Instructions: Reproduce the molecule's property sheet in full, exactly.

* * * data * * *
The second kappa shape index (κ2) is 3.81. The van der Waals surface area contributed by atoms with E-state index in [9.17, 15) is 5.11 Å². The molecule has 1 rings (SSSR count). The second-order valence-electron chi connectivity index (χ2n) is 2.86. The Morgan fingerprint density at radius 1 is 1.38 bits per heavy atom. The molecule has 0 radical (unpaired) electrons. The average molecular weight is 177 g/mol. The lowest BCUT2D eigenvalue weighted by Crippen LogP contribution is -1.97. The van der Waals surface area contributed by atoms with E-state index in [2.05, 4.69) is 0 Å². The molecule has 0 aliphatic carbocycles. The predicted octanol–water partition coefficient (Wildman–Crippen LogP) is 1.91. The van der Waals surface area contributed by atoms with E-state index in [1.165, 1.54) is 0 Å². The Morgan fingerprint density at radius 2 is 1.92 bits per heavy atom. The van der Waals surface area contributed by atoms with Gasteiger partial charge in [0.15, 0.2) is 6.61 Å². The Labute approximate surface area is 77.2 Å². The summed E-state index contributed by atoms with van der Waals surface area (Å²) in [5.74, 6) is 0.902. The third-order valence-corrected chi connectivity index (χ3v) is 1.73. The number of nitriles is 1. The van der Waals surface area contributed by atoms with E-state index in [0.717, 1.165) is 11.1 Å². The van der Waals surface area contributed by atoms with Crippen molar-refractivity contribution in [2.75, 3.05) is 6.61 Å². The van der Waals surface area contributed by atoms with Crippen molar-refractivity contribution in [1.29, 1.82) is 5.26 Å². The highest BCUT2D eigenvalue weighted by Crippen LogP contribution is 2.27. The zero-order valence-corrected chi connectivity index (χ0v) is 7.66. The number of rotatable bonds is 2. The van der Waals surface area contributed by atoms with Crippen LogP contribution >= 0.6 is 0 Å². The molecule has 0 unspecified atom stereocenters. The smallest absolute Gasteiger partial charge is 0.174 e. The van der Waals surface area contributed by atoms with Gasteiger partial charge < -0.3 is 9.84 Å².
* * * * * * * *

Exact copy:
The second kappa shape index (κ2) is 3.81. The van der Waals surface area contributed by atoms with E-state index in [9.17, 15) is 5.11 Å². The molecule has 1 rings (SSSR count). The second-order valence-electron chi connectivity index (χ2n) is 2.86. The Morgan fingerprint density at radius 1 is 1.38 bits per heavy atom. The molecule has 0 radical (unpaired) electrons. The average molecular weight is 177 g/mol. The lowest BCUT2D eigenvalue weighted by Crippen LogP contribution is -1.97. The van der Waals surface area contributed by atoms with E-state index in [2.05, 4.69) is 0 Å². The molecule has 0 aliphatic carbocycles. The predicted octanol–water partition coefficient (Wildman–Crippen LogP) is 1.91. The van der Waals surface area contributed by atoms with E-state index in [1.165, 1.54) is 0 Å². The Morgan fingerprint density at radius 2 is 1.92 bits per heavy atom. The van der Waals surface area contributed by atoms with Gasteiger partial charge in [0.15, 0.2) is 6.61 Å². The Labute approximate surface area is 77.2 Å². The summed E-state index contributed by atoms with van der Waals surface area (Å²) in [5.74, 6) is 0.902. The third-order valence-corrected chi connectivity index (χ3v) is 1.73. The number of nitriles is 1. The van der Waals surface area contributed by atoms with E-state index in [0.717, 1.165) is 11.1 Å². The van der Waals surface area contributed by atoms with Crippen molar-refractivity contribution in [2.75, 3.05) is 6.61 Å². The van der Waals surface area contributed by atoms with Crippen molar-refractivity contribution in [1.29, 1.82) is 5.26 Å². The highest BCUT2D eigenvalue weighted by Crippen LogP contribution is 2.27. The zero-order valence-corrected chi connectivity index (χ0v) is 7.66. The number of rotatable bonds is 2. The van der Waals surface area contributed by atoms with Crippen LogP contribution >= 0.6 is 0 Å². The molecule has 0 unspecified atom stereocenters. The smallest absolute Gasteiger partial charge is 0.174 e. The van der Waals surface area contributed by atoms with Gasteiger partial charge < -0.3 is 9.84 Å².